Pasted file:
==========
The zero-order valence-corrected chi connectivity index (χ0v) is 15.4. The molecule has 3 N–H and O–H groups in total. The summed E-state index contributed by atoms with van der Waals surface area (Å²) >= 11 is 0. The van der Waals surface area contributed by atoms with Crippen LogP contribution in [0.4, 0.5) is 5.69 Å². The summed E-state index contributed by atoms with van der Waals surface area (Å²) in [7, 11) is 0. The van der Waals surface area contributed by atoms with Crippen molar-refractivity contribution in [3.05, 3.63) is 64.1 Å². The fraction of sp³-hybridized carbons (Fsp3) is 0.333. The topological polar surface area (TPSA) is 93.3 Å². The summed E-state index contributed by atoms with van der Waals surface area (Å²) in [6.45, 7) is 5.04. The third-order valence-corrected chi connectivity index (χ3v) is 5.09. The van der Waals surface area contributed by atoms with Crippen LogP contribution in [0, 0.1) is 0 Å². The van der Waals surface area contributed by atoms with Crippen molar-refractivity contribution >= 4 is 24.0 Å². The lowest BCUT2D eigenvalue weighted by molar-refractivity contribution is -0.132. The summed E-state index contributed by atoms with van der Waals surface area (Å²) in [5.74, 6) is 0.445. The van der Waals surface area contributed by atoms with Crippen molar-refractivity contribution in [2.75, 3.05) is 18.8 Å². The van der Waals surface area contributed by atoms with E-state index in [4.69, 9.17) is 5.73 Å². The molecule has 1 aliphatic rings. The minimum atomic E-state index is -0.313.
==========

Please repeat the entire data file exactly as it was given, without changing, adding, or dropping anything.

The zero-order valence-corrected chi connectivity index (χ0v) is 15.4. The molecule has 3 N–H and O–H groups in total. The summed E-state index contributed by atoms with van der Waals surface area (Å²) >= 11 is 0. The van der Waals surface area contributed by atoms with Crippen LogP contribution in [0.4, 0.5) is 5.69 Å². The summed E-state index contributed by atoms with van der Waals surface area (Å²) in [7, 11) is 0. The van der Waals surface area contributed by atoms with Crippen molar-refractivity contribution in [3.05, 3.63) is 64.1 Å². The fraction of sp³-hybridized carbons (Fsp3) is 0.333. The topological polar surface area (TPSA) is 93.3 Å². The summed E-state index contributed by atoms with van der Waals surface area (Å²) in [6.45, 7) is 5.04. The third-order valence-corrected chi connectivity index (χ3v) is 5.09. The van der Waals surface area contributed by atoms with Crippen LogP contribution in [0, 0.1) is 0 Å². The van der Waals surface area contributed by atoms with Crippen molar-refractivity contribution >= 4 is 24.0 Å². The lowest BCUT2D eigenvalue weighted by molar-refractivity contribution is -0.132. The summed E-state index contributed by atoms with van der Waals surface area (Å²) in [5.74, 6) is 0.445. The van der Waals surface area contributed by atoms with Crippen molar-refractivity contribution in [2.75, 3.05) is 18.8 Å². The van der Waals surface area contributed by atoms with E-state index in [4.69, 9.17) is 5.73 Å². The molecule has 1 aliphatic rings. The minimum atomic E-state index is -0.313.